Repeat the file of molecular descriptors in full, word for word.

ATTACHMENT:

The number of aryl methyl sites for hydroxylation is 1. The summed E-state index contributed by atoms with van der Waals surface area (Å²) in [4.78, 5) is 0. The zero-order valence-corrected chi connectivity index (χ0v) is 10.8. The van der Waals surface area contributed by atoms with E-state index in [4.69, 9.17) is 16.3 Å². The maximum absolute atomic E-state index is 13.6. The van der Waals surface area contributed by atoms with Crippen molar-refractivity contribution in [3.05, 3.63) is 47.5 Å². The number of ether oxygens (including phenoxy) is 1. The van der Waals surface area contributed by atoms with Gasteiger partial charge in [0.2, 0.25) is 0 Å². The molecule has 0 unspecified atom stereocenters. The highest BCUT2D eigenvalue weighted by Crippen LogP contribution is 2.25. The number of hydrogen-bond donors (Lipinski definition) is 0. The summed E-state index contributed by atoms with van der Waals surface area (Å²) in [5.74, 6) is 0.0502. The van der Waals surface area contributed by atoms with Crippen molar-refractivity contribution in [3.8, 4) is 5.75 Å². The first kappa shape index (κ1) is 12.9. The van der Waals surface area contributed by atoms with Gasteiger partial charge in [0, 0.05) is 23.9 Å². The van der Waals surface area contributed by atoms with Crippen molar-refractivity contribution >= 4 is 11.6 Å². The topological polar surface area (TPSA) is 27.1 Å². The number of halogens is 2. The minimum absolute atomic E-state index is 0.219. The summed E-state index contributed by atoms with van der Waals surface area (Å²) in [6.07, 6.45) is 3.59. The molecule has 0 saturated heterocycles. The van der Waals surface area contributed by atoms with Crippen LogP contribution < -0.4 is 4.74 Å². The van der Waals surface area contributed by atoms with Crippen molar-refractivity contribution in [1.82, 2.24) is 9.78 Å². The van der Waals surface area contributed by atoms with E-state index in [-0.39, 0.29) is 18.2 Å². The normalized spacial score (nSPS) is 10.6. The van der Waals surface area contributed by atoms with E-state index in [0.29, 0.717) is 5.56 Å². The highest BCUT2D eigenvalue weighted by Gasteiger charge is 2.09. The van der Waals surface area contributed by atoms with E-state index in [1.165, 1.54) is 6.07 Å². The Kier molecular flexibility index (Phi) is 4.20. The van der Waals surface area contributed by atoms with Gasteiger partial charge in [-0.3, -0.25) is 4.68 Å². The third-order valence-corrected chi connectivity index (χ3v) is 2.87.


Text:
The number of aryl methyl sites for hydroxylation is 1. The summed E-state index contributed by atoms with van der Waals surface area (Å²) in [4.78, 5) is 0. The zero-order valence-corrected chi connectivity index (χ0v) is 10.8. The van der Waals surface area contributed by atoms with E-state index in [4.69, 9.17) is 16.3 Å². The maximum absolute atomic E-state index is 13.6. The van der Waals surface area contributed by atoms with Crippen molar-refractivity contribution in [3.05, 3.63) is 47.5 Å². The number of ether oxygens (including phenoxy) is 1. The van der Waals surface area contributed by atoms with Gasteiger partial charge in [0.2, 0.25) is 0 Å². The molecule has 0 unspecified atom stereocenters. The highest BCUT2D eigenvalue weighted by Crippen LogP contribution is 2.25. The number of hydrogen-bond donors (Lipinski definition) is 0. The summed E-state index contributed by atoms with van der Waals surface area (Å²) in [5.74, 6) is 0.0502. The van der Waals surface area contributed by atoms with Crippen molar-refractivity contribution in [3.8, 4) is 5.75 Å². The first kappa shape index (κ1) is 12.9. The van der Waals surface area contributed by atoms with Gasteiger partial charge in [0, 0.05) is 23.9 Å². The van der Waals surface area contributed by atoms with Crippen molar-refractivity contribution >= 4 is 11.6 Å². The topological polar surface area (TPSA) is 27.1 Å². The number of halogens is 2. The minimum absolute atomic E-state index is 0.219. The summed E-state index contributed by atoms with van der Waals surface area (Å²) in [6.07, 6.45) is 3.59. The molecule has 0 saturated heterocycles. The van der Waals surface area contributed by atoms with Crippen LogP contribution < -0.4 is 4.74 Å². The van der Waals surface area contributed by atoms with Crippen molar-refractivity contribution in [1.82, 2.24) is 9.78 Å². The van der Waals surface area contributed by atoms with E-state index in [-0.39, 0.29) is 18.2 Å². The normalized spacial score (nSPS) is 10.6. The van der Waals surface area contributed by atoms with E-state index in [0.29, 0.717) is 5.56 Å². The highest BCUT2D eigenvalue weighted by Gasteiger charge is 2.09. The van der Waals surface area contributed by atoms with E-state index in [1.165, 1.54) is 6.07 Å². The Kier molecular flexibility index (Phi) is 4.20. The van der Waals surface area contributed by atoms with Gasteiger partial charge in [-0.3, -0.25) is 4.68 Å². The third-order valence-corrected chi connectivity index (χ3v) is 2.87.